3. verb To recover money that has been paid out or disbursed, especially by a government agency. A noun or pronoun can be used between "claw" and "back." The tax agency is letting businesses know that it will be clawing back any tax refunds it deems unwarranted.
4. noun The recovery of money paid out or disbursed, especially by a government agency. Usually written as a single word, especially in American English. The government expects to receive an additional $3 million in tax clawbacks this year.
See also: back, claw

claw me, claw thee

proverb Help me, and I'll help you. A phrase used to describe a reciprocal relationship. After how much you helped me with the budget, of course I'll work with you to finish the project! Claw me, claw thee!
See also: claw, thee

claw off

To rip or tear something off of someone or something else with one's hands or claws. A noun or pronoun can be used between "claw" and "off." Unfortunately for me, my puppy just loves clawing the upholstery off my couch. The child clawed off the wrapping paper with frantic excitement.
See also: claw, off

fight (someone or something) tooth and claw

1. To physically fight or resist someone or something with great ferocity. A man jumped me in the dark alley, but I fought him tooth and claw and managed to drive him away. She fought the guards tooth and claw as they escorted her out of the building.
2. By extension, to resist, oppose, or stand up against someone or something with great intensity and tenacity. The senator vowed to fight the proposal tooth and claw. The government has fought us tooth and claw on this issue, but we finally managed to win in court.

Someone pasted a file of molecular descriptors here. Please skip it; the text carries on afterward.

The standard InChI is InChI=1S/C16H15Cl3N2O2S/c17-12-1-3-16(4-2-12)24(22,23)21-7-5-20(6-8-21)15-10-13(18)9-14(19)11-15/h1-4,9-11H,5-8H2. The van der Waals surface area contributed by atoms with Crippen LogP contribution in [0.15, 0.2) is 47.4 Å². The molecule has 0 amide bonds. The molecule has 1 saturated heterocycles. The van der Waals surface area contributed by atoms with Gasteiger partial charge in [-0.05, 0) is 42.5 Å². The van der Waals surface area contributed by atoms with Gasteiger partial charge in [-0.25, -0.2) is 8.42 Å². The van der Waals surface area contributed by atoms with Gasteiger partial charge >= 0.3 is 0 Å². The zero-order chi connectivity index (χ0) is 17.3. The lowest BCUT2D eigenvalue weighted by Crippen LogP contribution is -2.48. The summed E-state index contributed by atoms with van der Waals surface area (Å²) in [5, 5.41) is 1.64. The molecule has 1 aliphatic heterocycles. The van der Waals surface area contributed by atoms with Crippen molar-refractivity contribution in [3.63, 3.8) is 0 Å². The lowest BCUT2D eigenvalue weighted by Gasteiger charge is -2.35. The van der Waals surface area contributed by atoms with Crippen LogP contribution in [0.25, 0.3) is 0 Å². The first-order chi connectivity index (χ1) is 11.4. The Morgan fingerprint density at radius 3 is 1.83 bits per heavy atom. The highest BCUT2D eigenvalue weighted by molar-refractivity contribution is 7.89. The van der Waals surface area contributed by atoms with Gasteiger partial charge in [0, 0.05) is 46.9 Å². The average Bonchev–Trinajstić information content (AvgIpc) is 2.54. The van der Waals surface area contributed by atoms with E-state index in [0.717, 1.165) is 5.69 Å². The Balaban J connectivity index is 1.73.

See also: and, claw, fight, tooth

fight tooth and claw

To fight, battle, or compete with great ferocity, vigor, and intensity. I know my brother has fought tooth and claw to be re-elected, so his victory tonight is certainly well earned. These elite troops have been selected by the royal palace to fight tooth and claw against any possible invaders.
See also: and, claw, fight, tooth

get (one's) claws into (someone)

To exert one's influence over another person. Bobby's new girlfriend must have gotten her claws into him—have you seen the way he's dressing these days?
See also: claw, get

get (one's) claws out

1. Literally, of an animal, to prepare for an attack or for defense by protracting or displaying its claws. I hate my neighbor's cat, it always gets its claws out when I go near it.
2. By extension, to become particularly aggressive, especially in preparation for a confrontation. (Most often said of a woman.) Jenny had her claws out after she found out Mary had been spreading rumors about her in school.